Richard Levin, a spokesman for Major League Baseball, and Ricketts through a spokesman, Dennis Culloton, both declined to comment. “The company doesn’t comment on any potential transactions,” Gary Weitman, a Tribune spokesman, said in an interview yesterday.

The Cubs weren’t a part of Tribune’s bankruptcy filing. The people familiar with the matter said it remained possible the sale would close without the team filing as well.

Millions of Fans

While Denise Brown, a Tribune spokeswoman, said the company doesn’t disclose the finances of individual units, the club is one of the most popular franchises in baseball. It drew more than 3 million spectators to 95-year-old Wrigley Field in each of the past five seasons.

Sale of the Cubs is subject to approval by Major League Baseball. The move could guarantee that the Cubs are sold free and clear of Tribune’s creditors, Cramer said.

“This would make sense for Major League Baseball,” he said. “They would like to see that asset be stand-alone, very clean, not tied up in other issues.”

People familiar with the negotiations said a Cubs bankruptcy filing would be designed to allow for the fast disposition of the team’s assets. It could be accompanied by a motion to sell the team with an agreed-upon bidder. The entire process could take as little as 20 days, said Gregory A. Cross, the attorney who heads the bankruptcy practice at Washington- based Venable LLP and isn’t involved.

Coyote Ugly

Not all bankruptcy sales move as fast. The National Hockey League’s Phoenix Coyotes filed a Chapter 11 case in May with plans for a quick transaction, only to have it descend into a legal fight about whether the team may be sold and moved without the league’s consent.

While no buyer is likely to try to move the Cubs out of Chicago, a speedy sale would be derailed if a Cubs auction ended with a winner that baseball’s other owners refused to accept, Thomas J. Salerno, the Coyotes’ bankruptcy attorney, said in an interview.

Tribune’s creditors, which are owed $13 billion, would have the right to object because of their claim to the company’s assets. Lawyers for the creditors committee didn’t return phone calls. James Conlan, the lawyer leading Tribune’s bankruptcy, didn’t return phone calls or respond to an e-mail message.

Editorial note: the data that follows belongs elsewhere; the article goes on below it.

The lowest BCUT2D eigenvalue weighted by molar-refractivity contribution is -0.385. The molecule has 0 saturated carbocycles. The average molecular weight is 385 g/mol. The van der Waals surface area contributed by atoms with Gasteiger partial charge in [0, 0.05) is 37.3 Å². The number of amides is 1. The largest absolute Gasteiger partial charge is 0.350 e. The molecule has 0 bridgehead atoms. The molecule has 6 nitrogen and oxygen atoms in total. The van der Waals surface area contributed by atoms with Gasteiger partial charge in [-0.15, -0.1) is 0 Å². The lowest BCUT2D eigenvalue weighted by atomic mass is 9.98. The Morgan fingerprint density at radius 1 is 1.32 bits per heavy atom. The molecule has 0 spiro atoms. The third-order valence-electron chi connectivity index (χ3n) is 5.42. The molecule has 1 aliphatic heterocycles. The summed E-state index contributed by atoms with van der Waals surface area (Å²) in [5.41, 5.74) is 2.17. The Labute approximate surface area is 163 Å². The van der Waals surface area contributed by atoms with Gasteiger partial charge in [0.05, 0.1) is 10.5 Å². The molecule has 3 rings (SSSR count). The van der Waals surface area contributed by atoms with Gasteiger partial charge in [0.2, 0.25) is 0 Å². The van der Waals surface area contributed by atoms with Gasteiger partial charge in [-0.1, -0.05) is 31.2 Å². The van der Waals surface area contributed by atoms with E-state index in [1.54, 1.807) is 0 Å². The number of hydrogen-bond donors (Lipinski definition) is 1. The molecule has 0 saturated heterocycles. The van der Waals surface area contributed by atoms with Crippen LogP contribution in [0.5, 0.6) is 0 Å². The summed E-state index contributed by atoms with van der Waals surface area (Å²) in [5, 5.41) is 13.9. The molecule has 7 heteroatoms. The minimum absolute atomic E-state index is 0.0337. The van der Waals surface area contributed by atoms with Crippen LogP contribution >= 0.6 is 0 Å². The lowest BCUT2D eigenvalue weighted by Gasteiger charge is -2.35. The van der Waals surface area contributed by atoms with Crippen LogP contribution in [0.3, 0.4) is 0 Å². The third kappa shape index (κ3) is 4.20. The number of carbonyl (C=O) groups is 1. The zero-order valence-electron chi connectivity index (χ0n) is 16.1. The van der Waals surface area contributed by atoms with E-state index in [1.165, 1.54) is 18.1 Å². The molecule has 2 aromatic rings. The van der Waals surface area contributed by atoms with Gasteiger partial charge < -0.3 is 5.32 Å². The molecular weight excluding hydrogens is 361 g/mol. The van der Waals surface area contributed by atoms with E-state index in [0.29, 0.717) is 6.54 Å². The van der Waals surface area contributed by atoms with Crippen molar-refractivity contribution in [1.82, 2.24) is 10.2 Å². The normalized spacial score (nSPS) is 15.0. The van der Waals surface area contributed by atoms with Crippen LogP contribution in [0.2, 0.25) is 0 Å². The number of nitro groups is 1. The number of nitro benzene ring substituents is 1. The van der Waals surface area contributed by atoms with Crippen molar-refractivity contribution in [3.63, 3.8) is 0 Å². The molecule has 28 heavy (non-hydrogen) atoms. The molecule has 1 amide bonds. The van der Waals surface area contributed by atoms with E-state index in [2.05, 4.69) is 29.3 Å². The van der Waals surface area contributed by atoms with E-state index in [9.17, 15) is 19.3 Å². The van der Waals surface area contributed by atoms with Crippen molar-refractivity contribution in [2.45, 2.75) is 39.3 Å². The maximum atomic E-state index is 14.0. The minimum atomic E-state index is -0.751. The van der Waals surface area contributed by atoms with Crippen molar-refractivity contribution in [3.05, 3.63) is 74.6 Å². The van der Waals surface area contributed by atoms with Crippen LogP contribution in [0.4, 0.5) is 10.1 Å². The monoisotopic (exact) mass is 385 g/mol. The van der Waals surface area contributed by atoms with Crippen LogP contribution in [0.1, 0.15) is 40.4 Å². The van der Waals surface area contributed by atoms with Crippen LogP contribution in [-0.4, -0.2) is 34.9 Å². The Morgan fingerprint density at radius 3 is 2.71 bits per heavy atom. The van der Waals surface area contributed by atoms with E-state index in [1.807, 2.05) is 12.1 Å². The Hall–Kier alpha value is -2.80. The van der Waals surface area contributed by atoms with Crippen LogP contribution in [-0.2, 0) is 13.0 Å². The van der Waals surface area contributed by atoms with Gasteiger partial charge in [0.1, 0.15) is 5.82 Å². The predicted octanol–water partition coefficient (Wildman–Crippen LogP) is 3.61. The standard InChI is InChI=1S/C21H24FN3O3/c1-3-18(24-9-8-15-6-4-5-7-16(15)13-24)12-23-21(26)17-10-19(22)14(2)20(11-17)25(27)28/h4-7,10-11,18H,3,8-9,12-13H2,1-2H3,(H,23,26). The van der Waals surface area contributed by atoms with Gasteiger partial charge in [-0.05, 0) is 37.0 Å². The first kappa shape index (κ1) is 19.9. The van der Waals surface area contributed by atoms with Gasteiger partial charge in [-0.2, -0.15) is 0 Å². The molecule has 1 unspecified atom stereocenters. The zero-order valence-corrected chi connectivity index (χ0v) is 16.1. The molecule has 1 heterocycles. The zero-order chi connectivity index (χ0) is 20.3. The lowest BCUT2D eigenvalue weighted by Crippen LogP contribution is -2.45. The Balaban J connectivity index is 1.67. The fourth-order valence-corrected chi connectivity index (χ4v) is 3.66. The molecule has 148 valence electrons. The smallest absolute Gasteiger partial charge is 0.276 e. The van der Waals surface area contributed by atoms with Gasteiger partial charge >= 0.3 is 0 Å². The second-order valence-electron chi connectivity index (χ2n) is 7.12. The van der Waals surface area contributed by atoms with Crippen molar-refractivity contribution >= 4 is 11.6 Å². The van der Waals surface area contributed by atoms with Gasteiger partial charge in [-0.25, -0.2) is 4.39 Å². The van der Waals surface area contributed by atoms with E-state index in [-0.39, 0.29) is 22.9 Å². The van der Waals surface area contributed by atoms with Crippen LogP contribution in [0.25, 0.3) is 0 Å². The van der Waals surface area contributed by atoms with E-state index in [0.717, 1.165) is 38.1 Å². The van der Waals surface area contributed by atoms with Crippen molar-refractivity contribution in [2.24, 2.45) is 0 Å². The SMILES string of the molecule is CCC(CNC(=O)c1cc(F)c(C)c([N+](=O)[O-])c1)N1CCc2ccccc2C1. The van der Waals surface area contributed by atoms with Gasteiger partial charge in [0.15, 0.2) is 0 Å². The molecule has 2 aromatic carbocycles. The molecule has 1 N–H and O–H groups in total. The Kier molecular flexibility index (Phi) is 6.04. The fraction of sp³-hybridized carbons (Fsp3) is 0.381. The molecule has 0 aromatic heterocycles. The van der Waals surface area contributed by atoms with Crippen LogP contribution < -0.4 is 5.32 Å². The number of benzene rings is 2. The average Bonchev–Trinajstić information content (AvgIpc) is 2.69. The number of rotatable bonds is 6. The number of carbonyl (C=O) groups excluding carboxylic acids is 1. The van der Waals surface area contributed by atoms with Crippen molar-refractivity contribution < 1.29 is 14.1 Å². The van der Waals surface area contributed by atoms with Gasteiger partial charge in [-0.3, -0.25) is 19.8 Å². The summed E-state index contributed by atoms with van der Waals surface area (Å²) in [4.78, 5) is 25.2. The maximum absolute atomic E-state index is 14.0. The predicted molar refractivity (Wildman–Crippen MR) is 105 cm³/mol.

A bankruptcy filing for the 133-year-old team could be the final twist in Tribune’s attempt to sell one of baseball’s trophy properties.

Bankrupt Franchise

The last Major League Baseball bankruptcy occurred in March 1970 when the Seattle Pilots went broke, said Jim Gates, librarian at the National Baseball Hall of Fame and Museum. The Pilots were bailed out by Bud Selig, the current MLB commissioner, and became the Milwaukee Brewers.

Bankruptcy touched another MLB team in 1993, when the Baltimore Orioles were sold for a then-record $173 million in a court auction brought on by owner Eli Jacobs’s personal bankruptcy filing.

A bankruptcy filing by the Cubs wouldn’t indicate that it’s having trouble paying bills, Cross said.

“You do not have to be insolvent to be in bankruptcy,” he said. “All you need is a legitimate business reason.”

Section 363 of the federal bankruptcy code allows a company to sell assets “free and clear” of a lender’s lien and without the creditors’ consent under certain circumstances, he said.

Tribune reported $13 billion in debt and $7.6 billion in assets when it filed for bankruptcy.

Ricketts Deal Possible

Tribune reached a $900 million agreement with the Ricketts family last week for the Cubs and Wrigley Field, a person familiar with the negotiations said at the time.

After predicting a sale as early as January, Zell said in a May 28 interview on Bloomberg Television that the Cubs deal was taking longer than expected because the potential buyer was having trouble raising the money in tight credit markets.

Tribune bought the team in 1981 from the Wrigley family for $20.5 million.

A self-styled “grave dancer” who specializes in distressed companies, Zell, 67, bet on Tribune in the wake of his triumphant exit from the U.S. office market at its peak in February 2007. He sold Equity Office Properties Trust to Blackstone Group LP for $39 billion, including debt, in the largest leveraged buyout at the time, a sale that earned Zell about $900 million.

Ten months later, he made the “mistake” of acquiring Tribune, Zell told Bloomberg Television in April.

A $900 million Cubs purchase by Ricketts would be the highest price paid for a Major League Baseball team, topping John Henry’s $700 million acquisition in 2002 of the Boston Red Sox, Fenway Park and an 80 percent stake in the New England Sports Network.

Chip R
10-12-2009, 02:55 PM
Well, they did it.